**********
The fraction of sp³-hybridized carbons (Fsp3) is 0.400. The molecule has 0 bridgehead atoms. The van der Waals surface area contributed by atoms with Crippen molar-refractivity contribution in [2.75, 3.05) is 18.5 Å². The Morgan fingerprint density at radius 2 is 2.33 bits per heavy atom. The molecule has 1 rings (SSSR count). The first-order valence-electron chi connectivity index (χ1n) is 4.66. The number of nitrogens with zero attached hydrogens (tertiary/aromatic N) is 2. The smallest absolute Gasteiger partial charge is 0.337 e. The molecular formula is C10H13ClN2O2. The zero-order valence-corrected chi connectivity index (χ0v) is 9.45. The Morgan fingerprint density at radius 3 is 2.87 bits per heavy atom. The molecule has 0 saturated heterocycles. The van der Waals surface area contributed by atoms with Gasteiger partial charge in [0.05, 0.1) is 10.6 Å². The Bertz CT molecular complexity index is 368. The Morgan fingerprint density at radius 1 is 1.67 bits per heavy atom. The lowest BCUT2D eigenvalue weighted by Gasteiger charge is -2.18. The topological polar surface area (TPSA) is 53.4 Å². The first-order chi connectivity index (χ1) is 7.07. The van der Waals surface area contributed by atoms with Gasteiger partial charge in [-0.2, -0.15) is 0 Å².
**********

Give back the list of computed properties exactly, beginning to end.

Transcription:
The fraction of sp³-hybridized carbons (Fsp3) is 0.400. The molecule has 0 bridgehead atoms. The van der Waals surface area contributed by atoms with Crippen molar-refractivity contribution in [2.75, 3.05) is 18.5 Å². The Morgan fingerprint density at radius 2 is 2.33 bits per heavy atom. The molecule has 1 rings (SSSR count). The first-order valence-electron chi connectivity index (χ1n) is 4.66. The number of nitrogens with zero attached hydrogens (tertiary/aromatic N) is 2. The smallest absolute Gasteiger partial charge is 0.337 e. The molecular formula is C10H13ClN2O2. The zero-order valence-corrected chi connectivity index (χ0v) is 9.45. The Morgan fingerprint density at radius 3 is 2.87 bits per heavy atom. The molecule has 0 saturated heterocycles. The van der Waals surface area contributed by atoms with Gasteiger partial charge in [0.05, 0.1) is 10.6 Å². The Bertz CT molecular complexity index is 368. The Morgan fingerprint density at radius 1 is 1.67 bits per heavy atom. The lowest BCUT2D eigenvalue weighted by Gasteiger charge is -2.18. The topological polar surface area (TPSA) is 53.4 Å². The first-order chi connectivity index (χ1) is 7.07. The van der Waals surface area contributed by atoms with Gasteiger partial charge in [-0.2, -0.15) is 0 Å².